In the past, we talked about the top benefits of a data warehouse. Since then, a lot has changed. “Data warehouse architectures have been experiencing a rather dramatic evolution in recent years, and they will keep evolving into the foreseeable future,” says Philip Russom, TDWI Research Director.

Data warehouse architecture is being influenced by business practices and goals that continue to evolve, notes Russom. The reason: a well-aligned data warehouse reflects the business it serves.

Here are some of the main business drivers of today’s evolving data warehouse architectures, according to Russom:

  • Reporting is increasingly important to business operations: Reports are the primary way businesses distribute and consume information as well as monitor operations every day. That means businesses must protect their traditional data warehouse architectures, which are mainly aimed at providing data for reports as well as management dashboards, performance management, and online analytic processing.
  • Discovery analytics is to new business development what reporting is to established operations: Discovery-oriented analytics help companies discover new facts, trends, patterns, outliers, etc. about their business, customers, partners, and the competitive landscape. That is why businesses are extending their average report-oriented data warehouse environments by adding new standalone data platforms that better help with discovery analytics—such as columnar databases, data appliances, NoSQL databases, and Hadoop.
  • Big Data isn’t about the “bigness,” but rather about business analytics: The ideal way to get business value out of Big Data is through analytics. Therefore, satisfying data requirements of business analytics (either with Big Data or traditional enterprise data) is the “leading driver for change in data warehouse architectures today.”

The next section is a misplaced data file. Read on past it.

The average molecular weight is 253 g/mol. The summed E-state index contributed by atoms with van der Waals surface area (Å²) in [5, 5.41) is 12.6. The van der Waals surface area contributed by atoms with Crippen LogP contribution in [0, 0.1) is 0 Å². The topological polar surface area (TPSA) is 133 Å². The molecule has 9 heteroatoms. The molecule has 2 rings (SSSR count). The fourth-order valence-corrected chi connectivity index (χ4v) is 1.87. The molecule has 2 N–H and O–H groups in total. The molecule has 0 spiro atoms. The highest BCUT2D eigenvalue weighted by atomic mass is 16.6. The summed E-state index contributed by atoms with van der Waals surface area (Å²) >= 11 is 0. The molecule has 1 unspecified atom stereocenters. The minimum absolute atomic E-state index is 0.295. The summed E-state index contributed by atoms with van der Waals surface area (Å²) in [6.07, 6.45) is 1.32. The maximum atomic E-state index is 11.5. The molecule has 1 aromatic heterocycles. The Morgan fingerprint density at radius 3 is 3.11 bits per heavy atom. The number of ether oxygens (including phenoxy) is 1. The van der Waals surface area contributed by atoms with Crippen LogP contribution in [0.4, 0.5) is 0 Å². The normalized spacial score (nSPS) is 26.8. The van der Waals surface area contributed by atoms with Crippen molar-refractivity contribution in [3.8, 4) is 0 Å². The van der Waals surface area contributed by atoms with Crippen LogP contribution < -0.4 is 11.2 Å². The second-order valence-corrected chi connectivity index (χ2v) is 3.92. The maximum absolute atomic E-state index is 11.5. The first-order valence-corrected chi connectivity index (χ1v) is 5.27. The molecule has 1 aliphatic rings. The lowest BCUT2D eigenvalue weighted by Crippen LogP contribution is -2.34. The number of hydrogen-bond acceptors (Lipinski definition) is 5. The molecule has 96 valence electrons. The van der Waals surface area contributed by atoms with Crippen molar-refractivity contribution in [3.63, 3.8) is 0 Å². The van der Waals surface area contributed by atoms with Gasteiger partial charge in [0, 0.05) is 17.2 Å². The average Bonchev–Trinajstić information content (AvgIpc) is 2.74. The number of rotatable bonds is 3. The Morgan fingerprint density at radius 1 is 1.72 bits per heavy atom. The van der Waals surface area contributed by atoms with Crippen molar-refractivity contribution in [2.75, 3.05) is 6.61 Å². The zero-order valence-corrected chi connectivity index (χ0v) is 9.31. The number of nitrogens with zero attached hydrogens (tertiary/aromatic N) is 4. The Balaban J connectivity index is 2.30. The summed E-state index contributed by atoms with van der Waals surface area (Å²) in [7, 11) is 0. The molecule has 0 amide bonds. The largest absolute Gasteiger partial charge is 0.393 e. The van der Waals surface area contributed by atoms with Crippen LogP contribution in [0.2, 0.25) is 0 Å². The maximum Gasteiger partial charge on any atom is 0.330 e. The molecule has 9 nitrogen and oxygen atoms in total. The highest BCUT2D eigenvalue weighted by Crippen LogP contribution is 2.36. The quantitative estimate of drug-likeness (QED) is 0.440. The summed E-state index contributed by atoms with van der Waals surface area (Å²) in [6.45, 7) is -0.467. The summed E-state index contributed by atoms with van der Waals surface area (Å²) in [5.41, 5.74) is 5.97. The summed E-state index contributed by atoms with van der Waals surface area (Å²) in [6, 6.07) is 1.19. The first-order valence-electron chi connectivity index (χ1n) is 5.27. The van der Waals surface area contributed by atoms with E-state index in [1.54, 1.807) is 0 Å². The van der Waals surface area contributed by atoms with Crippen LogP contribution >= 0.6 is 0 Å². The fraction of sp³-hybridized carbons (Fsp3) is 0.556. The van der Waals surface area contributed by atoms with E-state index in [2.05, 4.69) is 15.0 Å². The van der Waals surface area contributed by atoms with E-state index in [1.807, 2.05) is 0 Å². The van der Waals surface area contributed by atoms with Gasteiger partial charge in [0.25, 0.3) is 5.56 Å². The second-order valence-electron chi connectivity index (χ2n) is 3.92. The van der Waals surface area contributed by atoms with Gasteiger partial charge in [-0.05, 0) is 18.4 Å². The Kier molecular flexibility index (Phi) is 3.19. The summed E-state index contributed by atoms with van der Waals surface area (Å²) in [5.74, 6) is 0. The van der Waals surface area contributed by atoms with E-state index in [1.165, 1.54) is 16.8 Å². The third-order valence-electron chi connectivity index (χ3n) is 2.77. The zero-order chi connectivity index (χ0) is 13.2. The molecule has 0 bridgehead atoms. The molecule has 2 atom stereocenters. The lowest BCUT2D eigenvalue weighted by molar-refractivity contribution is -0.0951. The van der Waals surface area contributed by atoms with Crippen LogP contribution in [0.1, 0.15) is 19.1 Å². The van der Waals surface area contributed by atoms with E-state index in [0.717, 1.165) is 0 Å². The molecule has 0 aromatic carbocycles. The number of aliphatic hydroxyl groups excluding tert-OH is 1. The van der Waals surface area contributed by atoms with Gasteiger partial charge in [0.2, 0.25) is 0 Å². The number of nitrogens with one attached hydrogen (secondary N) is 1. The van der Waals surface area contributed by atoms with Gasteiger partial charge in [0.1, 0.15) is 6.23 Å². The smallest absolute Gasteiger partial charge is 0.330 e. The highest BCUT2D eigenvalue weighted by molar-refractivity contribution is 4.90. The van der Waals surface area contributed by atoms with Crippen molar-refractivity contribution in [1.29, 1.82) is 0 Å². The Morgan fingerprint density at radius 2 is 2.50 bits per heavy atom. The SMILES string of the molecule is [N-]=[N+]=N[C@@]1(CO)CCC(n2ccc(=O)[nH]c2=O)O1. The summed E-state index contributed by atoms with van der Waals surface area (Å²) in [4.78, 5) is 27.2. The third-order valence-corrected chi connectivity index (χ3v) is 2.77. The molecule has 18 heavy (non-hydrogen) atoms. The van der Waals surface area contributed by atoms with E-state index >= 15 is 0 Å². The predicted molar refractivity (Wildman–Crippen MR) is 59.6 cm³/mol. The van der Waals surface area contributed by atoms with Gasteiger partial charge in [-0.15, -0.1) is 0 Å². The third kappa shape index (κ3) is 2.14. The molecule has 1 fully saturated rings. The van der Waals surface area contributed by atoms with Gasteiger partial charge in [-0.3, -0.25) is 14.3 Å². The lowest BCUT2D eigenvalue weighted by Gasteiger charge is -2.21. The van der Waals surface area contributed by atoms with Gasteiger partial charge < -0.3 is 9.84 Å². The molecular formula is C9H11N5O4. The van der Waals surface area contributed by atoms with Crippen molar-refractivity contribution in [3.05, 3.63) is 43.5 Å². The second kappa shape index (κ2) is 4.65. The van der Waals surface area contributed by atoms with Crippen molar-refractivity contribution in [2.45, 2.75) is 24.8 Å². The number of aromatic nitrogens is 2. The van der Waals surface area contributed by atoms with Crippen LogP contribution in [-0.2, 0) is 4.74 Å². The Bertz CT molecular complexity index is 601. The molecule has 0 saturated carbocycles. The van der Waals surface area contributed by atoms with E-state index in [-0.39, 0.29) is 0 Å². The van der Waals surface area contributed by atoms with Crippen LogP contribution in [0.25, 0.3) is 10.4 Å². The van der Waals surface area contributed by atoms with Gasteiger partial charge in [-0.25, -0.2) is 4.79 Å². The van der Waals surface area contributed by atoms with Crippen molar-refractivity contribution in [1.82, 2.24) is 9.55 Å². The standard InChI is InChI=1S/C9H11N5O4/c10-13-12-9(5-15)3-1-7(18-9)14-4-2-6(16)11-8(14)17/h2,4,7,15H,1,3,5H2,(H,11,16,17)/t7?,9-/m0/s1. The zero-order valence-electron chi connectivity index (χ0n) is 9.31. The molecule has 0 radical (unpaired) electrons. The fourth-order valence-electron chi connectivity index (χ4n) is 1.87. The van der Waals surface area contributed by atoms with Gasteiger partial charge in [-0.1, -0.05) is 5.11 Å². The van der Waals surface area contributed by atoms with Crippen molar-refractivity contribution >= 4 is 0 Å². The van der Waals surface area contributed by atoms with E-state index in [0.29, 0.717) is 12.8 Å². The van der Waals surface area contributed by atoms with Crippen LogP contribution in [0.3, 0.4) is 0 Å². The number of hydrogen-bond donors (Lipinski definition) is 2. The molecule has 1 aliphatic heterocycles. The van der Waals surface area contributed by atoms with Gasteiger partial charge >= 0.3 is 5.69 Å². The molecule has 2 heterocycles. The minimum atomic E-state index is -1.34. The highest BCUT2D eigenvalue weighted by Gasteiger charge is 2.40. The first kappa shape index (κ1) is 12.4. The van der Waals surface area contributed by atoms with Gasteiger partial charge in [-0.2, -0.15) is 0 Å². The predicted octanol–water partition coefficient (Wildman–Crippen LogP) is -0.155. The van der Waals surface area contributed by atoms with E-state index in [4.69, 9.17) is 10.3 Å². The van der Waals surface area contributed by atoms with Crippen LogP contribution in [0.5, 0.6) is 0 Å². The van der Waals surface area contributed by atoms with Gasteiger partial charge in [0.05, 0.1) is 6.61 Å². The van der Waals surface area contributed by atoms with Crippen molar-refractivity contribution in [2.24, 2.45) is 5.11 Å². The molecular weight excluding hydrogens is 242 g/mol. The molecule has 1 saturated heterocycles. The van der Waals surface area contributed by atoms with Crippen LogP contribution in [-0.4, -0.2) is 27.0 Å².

• Because each department has different requirements, they usually build their own “shadow programs” for BI and analytics: To prevent the systems in each department from becoming data silos, data warehouse architectures are becoming more federated. Several databases appear to function as a single entity and all the data from multiple sources is presented as if it were stored in one place. This enables the architectural plan to extend across different systems in different departments.
  • Increasingly, businesses need access to real-time data: The leading edge now is event processing. Instead of storing data to find out what happened or what could have been, businesses need to act on events as they occur. Event processing allows businesses to proact instead of react to risk as well as create opportunities, not chase them. Although traditional data warehouse architectures are designed for “data-at-rest,” real-time capabilities for “data-in-motion” can retrofit into the architecture.

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